Personal finance

Here are some key things to consider before tapping your retirement savings to pay off credit card debt

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With the national average interest rate on credit cards at historic highs, many Americans are being dinged with higher monthly charges than ever on on their balances.

As a result, they may be wondering if it’s a good idea to tap their retirement savings to pay off the debt.

After all, many people have most of their savings in their workplace retirement plans because they were automatically enrolled into them, and they may even have their contributions matched by their employer.

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There are three main ways people can use their 401(k) workplace retirement plan to pay off credit card debt. They can take a withdrawal from the account, borrow from it or temporarily stop their contributions.

Here’s what you need to know about each of those three options.

1. Most people should avoid 401(k) withdrawals

Withdrawals from 401(k) accounts before age 59½ are subject to a 10% penalty and taxes. That means if you needed $15,000, you’d have to take out close to $24,000, after accounting for those charges, according to Fidelity.

Of course, any cash you pull from the account will also miss out on market gains. Stocks have produced an average annual return of more than 10% over the last 100 or so years.

All that “should combine to far outweigh the average credit card rate,” said Ted Rossman, a senior industry analyst at CreditCards.com.

There may be exceptions, however.

Stopping your 401(k) contributions for a while — or at least cutting back — and redirecting those funds to debt payoff might make sense.
Ted Rossman
industry analyst at CreditCards.com

For people over 59½ and in a low tax bracket, a 401(k) withdrawal to pay off credit card debt may make sense because they’d avoid the 10% penalty and not be subject to a huge levy, explains Allan Roth, a certified financial planner and the founder of Wealth Logic in Colorado Springs, Colorado.

“Certainly, the math can make it worth it,” Roth said.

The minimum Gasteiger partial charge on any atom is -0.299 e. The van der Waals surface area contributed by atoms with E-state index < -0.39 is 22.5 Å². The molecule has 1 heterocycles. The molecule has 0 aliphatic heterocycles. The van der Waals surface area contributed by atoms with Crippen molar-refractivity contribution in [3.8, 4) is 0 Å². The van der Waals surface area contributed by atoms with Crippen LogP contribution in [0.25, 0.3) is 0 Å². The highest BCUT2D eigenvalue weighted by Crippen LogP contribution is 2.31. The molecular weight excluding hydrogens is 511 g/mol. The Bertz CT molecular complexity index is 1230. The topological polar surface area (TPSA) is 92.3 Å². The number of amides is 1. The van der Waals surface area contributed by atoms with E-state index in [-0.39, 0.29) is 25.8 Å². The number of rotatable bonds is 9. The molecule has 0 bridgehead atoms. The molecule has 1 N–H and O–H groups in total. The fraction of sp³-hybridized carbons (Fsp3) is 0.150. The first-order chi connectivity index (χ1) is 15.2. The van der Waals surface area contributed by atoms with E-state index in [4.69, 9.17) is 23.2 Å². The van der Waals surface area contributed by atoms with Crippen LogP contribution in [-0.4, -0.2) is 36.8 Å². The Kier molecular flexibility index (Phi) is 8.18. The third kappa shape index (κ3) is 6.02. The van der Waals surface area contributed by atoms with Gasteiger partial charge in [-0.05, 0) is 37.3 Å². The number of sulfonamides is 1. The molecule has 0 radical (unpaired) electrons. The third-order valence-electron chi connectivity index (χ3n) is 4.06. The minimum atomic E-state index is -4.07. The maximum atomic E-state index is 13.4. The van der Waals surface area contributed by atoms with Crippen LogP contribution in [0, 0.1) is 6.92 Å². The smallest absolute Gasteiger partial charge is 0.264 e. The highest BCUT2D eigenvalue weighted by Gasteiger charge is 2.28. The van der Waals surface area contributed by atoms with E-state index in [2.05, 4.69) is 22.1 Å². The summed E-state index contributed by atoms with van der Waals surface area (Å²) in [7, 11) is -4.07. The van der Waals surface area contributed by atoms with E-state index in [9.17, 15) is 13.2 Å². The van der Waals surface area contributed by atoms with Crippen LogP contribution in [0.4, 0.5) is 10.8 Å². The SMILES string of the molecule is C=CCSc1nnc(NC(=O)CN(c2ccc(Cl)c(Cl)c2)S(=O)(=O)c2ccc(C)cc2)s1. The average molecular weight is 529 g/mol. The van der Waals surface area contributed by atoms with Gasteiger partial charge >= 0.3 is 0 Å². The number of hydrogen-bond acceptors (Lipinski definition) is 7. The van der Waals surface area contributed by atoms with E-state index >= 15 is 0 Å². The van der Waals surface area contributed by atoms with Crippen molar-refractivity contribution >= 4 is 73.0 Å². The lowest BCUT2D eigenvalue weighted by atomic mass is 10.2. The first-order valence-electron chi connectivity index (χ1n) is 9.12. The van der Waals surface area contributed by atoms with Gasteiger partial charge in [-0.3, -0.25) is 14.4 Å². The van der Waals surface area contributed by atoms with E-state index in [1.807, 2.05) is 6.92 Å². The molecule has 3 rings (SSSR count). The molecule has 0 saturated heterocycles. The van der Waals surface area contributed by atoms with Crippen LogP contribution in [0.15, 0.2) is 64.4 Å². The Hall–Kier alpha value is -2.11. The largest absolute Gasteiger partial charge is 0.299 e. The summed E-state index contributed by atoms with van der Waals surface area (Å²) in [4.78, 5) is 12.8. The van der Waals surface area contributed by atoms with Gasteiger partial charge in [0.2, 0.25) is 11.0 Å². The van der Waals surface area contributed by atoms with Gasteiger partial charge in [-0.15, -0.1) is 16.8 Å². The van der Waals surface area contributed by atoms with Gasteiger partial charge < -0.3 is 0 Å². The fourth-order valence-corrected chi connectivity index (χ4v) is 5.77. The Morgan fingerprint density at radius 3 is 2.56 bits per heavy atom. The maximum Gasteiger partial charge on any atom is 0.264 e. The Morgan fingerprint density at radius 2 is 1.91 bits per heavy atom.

For most others, though, there are more appealing options than a withdrawal, Rossman said.

2. Suspending contributions means you’ll miss out on your company match

“Stopping your 401(k) contributions for a while — or at least cutting back — and redirecting those funds to debt payoff might make sense,” he said.

Still, that advice comes with an asterisk.

If your employer offers a company match, experts recommend you try to at least save up to whatever point that is, be it 3% or 5% of your paychecks.

“That’s free money that often doubles your return right there,” Rossman said.

A loan from your 401(k) plan is also usually preferable to a withdrawal, experts say.

3. 401(k) loans come with caveats, too

The interest rate on 401(k) loans is typically less than 5%, far below the annual charge on most credit cards. The interest paid on the loan also goes back into your savings rather than to a bank.

“Using a 401(k) loan to pay off high-interest debt, like credit cards, could reduce the amount you pay in interest to lenders,” said Jessica Macdonald, head of editorial content at Fidelity Institutional.

Other benefits to a 401(k) loan, Macdonald said, are that they don’t require a credit check and they don’t show up as debt on your credit report.

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But there are other factors to consider here, as well.

For one, you’ll have to be able to repay the loan within five years. You could also face consequences if you leave your job and fail to pay the loan back. In such cases, your loan would be deemed in default, and you’d be hit with taxes and that 10% withdrawal penalty on whatever you still owe. And, again, your money will miss out on market returns.

Anyone considering turning to their 401(k) to address credit card balances would also be wise to think about the behavioral reasons why they got into the debt in the first place, some experts say.

“If one takes out money to pay off their credit card debt and then buys more to build the debt back up again, it backfired,” Roth said.

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